Good Grub: The Healthiest Meat

Good Grub: The Healthiest Meat
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Of all animals, the bodies of insects may have the lowest saturated fat content.

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Thanks to the Chinese space program, scientists in Beijing recently published a formal nutritional analysis of what may be the healthiest animal to eat: “Insect food for astronauts…the nutritional value of…insects for human consumption during deep space flights.”

More arginine than soybeans. More zinc than pumpkin seeds. More protein than even snail meat. The selling point, though, is their low saturated fat content. Especially when they’re baked, not fried. And one pound of powdered worms gets you all the vitamin B12 you need for the day.

“Could an African caterpillar be the new beefsteak?” “Just three and a half ounces of caterpillars can provide all of an adult’s recommended daily protein, along with iron, B vitamins, and other essential nutrients.” And they’re efficient. Whereas we waste about 90% of nutrients when we feed grains to cows, less than half the nutrition of edible plants is wasted when we route them through bugs.

Described as “an endless source of protein,” but how do they taste? They are considered highly nutritious, and “also have a pleasant taste.” What exactly do they taste like? Well, people have said that “the taste of the beetles is varied;” just to compare it something everyone’s familiar with, “they reported their similarity to octopus.”

To see any graphs, charts, graphics, images, and quotes to which Dr. Greger may be referring, watch the above video. This is just an approximation of the audio contributed by Kerry Skinner.

Please consider volunteering to help out on the site.

Images thanks to Steve Begin and the tαttσσed tentαcle via flickr, and JENN.

Thanks to the Chinese space program, scientists in Beijing recently published a formal nutritional analysis of what may be the healthiest animal to eat: “Insect food for astronauts…the nutritional value of…insects for human consumption during deep space flights.”

More arginine than soybeans. More zinc than pumpkin seeds. More protein than even snail meat. The selling point, though, is their low saturated fat content. Especially when they’re baked, not fried. And one pound of powdered worms gets you all the vitamin B12 you need for the day.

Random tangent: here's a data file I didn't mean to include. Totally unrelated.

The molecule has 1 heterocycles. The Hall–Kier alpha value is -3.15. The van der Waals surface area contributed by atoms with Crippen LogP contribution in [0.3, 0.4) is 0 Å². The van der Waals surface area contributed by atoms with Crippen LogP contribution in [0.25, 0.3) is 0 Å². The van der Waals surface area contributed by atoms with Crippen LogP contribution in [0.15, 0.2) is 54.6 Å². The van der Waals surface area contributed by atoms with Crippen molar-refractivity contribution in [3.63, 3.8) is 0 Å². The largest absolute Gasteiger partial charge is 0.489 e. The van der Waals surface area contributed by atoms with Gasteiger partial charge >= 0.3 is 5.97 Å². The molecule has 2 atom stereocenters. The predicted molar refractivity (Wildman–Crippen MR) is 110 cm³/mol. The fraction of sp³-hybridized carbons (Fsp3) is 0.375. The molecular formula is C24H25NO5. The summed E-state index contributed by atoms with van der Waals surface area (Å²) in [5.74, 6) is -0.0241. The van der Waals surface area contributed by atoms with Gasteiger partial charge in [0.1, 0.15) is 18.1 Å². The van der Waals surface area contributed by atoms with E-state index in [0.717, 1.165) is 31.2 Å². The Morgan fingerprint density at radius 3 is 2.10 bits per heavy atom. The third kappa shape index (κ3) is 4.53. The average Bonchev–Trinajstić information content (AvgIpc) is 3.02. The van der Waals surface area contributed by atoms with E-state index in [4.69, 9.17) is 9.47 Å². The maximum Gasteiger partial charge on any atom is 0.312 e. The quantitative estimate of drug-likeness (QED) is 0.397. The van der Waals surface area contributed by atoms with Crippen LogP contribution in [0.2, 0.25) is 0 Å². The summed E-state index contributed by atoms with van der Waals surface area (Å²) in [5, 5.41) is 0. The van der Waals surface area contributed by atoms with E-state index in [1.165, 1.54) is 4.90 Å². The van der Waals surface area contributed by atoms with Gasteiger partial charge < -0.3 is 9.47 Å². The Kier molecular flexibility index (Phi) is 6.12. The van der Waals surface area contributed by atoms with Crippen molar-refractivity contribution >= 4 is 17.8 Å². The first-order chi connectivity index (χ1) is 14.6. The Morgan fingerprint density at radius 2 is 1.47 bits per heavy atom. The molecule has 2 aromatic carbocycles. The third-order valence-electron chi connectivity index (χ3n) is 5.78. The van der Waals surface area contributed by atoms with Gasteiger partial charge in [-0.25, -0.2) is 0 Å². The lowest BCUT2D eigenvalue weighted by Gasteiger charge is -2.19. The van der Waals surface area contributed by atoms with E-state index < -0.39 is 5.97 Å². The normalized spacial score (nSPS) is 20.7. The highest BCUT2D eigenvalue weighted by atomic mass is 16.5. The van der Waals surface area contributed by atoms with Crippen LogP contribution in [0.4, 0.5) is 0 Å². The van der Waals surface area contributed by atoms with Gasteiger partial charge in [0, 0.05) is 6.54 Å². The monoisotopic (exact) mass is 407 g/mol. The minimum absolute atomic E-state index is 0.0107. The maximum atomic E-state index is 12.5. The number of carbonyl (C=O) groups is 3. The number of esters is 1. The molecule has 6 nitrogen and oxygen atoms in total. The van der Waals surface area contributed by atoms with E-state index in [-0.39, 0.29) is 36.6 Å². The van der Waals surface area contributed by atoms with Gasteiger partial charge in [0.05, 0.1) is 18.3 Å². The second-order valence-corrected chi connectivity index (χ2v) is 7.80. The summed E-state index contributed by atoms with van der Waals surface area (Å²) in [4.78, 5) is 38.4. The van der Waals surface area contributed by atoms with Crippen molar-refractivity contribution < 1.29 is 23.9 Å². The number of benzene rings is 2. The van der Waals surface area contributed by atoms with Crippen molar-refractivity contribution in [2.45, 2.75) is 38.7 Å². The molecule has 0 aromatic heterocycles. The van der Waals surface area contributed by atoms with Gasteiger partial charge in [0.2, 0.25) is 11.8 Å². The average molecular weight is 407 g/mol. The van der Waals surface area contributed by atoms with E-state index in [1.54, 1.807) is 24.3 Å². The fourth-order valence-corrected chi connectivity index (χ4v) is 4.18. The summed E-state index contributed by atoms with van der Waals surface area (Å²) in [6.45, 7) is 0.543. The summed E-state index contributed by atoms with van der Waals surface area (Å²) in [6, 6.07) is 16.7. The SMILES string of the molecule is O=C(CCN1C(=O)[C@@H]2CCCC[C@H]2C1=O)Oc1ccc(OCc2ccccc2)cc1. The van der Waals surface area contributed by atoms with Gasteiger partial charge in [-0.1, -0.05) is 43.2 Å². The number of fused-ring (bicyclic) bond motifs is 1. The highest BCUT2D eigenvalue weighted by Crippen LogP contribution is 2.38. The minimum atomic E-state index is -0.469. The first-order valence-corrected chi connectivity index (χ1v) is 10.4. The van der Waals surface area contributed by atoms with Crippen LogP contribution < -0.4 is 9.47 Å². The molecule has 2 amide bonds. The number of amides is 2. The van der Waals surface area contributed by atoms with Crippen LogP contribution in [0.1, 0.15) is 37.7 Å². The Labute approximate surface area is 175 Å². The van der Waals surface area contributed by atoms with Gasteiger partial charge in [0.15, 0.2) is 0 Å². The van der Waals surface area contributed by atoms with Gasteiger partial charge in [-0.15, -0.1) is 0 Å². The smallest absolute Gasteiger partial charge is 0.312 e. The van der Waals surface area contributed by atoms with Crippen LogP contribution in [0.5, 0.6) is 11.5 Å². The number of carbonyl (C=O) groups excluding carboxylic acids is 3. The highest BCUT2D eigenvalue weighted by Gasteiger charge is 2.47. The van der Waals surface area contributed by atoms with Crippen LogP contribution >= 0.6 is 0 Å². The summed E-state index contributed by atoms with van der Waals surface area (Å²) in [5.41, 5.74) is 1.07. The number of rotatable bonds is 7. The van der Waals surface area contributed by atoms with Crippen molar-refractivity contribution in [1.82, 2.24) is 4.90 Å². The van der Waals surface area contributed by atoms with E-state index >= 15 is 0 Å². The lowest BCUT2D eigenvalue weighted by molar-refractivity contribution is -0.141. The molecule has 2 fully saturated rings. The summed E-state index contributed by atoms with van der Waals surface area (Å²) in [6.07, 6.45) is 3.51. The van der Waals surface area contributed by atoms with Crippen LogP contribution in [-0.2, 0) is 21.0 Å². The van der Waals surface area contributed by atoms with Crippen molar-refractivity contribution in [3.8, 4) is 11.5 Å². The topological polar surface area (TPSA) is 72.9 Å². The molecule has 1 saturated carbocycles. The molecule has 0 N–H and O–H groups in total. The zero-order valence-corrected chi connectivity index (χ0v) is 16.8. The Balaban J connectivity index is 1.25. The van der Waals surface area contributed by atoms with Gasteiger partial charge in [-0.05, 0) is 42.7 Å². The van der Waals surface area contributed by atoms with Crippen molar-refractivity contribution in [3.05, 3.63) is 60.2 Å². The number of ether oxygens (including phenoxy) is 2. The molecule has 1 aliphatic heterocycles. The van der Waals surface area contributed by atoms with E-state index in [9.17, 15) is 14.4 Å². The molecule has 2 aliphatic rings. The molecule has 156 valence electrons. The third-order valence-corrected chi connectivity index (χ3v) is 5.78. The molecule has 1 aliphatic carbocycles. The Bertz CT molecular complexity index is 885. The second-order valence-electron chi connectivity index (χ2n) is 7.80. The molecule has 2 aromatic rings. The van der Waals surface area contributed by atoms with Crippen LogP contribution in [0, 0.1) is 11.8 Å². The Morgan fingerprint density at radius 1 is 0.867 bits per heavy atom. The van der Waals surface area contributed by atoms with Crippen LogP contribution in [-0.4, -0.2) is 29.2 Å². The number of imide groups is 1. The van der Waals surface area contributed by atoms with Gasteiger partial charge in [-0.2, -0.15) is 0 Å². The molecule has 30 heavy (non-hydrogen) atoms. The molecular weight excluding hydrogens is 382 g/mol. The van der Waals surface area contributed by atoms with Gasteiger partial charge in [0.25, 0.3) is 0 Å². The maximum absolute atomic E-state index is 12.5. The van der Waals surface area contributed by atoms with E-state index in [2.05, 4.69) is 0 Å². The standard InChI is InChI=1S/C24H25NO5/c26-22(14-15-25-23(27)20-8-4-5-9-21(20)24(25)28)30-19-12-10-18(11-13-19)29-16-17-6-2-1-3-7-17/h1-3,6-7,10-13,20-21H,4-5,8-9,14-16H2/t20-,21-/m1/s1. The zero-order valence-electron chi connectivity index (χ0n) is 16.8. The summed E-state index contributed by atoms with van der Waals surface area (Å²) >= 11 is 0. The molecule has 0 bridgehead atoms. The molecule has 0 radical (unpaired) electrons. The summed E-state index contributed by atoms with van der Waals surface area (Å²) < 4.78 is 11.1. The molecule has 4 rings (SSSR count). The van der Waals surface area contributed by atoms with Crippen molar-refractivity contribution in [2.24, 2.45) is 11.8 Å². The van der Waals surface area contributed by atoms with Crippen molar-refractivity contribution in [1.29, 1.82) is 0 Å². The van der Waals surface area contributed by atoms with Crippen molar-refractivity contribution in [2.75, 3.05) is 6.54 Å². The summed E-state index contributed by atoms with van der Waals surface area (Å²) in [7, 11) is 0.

“Could an African caterpillar be the new beefsteak?” “Just three and a half ounces of caterpillars can provide all of an adult’s recommended daily protein, along with iron, B vitamins, and other essential nutrients.” And they’re efficient. Whereas we waste about 90% of nutrients when we feed grains to cows, less than half the nutrition of edible plants is wasted when we route them through bugs.

Described as “an endless source of protein,” but how do they taste? They are considered highly nutritious, and “also have a pleasant taste.” What exactly do they taste like? Well, people have said that “the taste of the beetles is varied;” just to compare it something everyone’s familiar with, “they reported their similarity to octopus.”

To see any graphs, charts, graphics, images, and quotes to which Dr. Greger may be referring, watch the above video. This is just an approximation of the audio contributed by Kerry Skinner.

Please consider volunteering to help out on the site.

Images thanks to Steve Begin and the tαttσσed tentαcle via flickr, and JENN.

Doctor's Note

A pound a day of powdered worms? There are safer and cheaper sources of vitamin B12; see Safest Source of B12, and Cheapest Source of Vitamin B12. What about arginine? Worms, whales, pork rinds, and what else? See Fat Burning Via Arginine. Sourcing protein from plants may still be preferable (see Plant Protein Preferable), despite what the Paleo diet folks assert. As seen in today’s video, that appears to be the direction the American space program is going. What are the downsides to eating insects, though? That’s the subject of our next video; see Bug Appétit: Barriers to Entomophagy.

For more context, check out my associated blog posts: Adding FDA-Approved Viruses to Meat, and  What Is the Healthiest Meat?

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